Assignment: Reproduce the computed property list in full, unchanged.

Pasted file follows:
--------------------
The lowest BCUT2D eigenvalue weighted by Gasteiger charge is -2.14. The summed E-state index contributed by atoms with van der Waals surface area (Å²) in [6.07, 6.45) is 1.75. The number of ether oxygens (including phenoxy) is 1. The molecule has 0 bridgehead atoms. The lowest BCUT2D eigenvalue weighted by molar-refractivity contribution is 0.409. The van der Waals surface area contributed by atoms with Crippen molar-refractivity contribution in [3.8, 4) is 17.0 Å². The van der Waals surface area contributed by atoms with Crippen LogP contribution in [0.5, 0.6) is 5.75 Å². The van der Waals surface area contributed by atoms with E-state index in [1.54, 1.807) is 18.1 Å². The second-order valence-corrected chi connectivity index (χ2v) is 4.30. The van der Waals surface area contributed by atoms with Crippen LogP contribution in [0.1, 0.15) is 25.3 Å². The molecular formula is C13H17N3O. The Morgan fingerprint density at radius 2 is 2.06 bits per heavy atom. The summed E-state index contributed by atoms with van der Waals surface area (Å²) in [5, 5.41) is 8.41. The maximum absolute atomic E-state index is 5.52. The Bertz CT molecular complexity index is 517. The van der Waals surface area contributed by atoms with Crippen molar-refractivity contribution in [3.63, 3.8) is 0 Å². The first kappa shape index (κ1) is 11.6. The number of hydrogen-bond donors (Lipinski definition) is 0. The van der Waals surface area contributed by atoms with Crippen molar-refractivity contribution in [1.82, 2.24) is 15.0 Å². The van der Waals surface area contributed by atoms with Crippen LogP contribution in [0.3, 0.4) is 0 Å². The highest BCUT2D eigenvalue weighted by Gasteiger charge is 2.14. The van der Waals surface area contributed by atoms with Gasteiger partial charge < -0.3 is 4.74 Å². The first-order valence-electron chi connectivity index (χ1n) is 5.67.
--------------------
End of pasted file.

The lowest BCUT2D eigenvalue weighted by Gasteiger charge is -2.14. The summed E-state index contributed by atoms with van der Waals surface area (Å²) in [6.07, 6.45) is 1.75. The number of ether oxygens (including phenoxy) is 1. The molecule has 0 bridgehead atoms. The lowest BCUT2D eigenvalue weighted by molar-refractivity contribution is 0.409. The van der Waals surface area contributed by atoms with Crippen molar-refractivity contribution in [3.8, 4) is 17.0 Å². The van der Waals surface area contributed by atoms with Crippen LogP contribution in [0.5, 0.6) is 5.75 Å². The van der Waals surface area contributed by atoms with E-state index in [1.54, 1.807) is 18.1 Å². The second-order valence-corrected chi connectivity index (χ2v) is 4.30. The van der Waals surface area contributed by atoms with Crippen LogP contribution in [0.1, 0.15) is 25.3 Å². The molecular formula is C13H17N3O. The Morgan fingerprint density at radius 2 is 2.06 bits per heavy atom. The summed E-state index contributed by atoms with van der Waals surface area (Å²) in [5, 5.41) is 8.41. The maximum absolute atomic E-state index is 5.52. The Bertz CT molecular complexity index is 517. The van der Waals surface area contributed by atoms with Crippen molar-refractivity contribution in [3.63, 3.8) is 0 Å². The first kappa shape index (κ1) is 11.6. The number of hydrogen-bond donors (Lipinski definition) is 0. The van der Waals surface area contributed by atoms with Crippen molar-refractivity contribution in [1.82, 2.24) is 15.0 Å². The van der Waals surface area contributed by atoms with Crippen LogP contribution in [0.3, 0.4) is 0 Å². The highest BCUT2D eigenvalue weighted by Gasteiger charge is 2.14. The van der Waals surface area contributed by atoms with Gasteiger partial charge < -0.3 is 4.74 Å². The first-order valence-electron chi connectivity index (χ1n) is 5.67.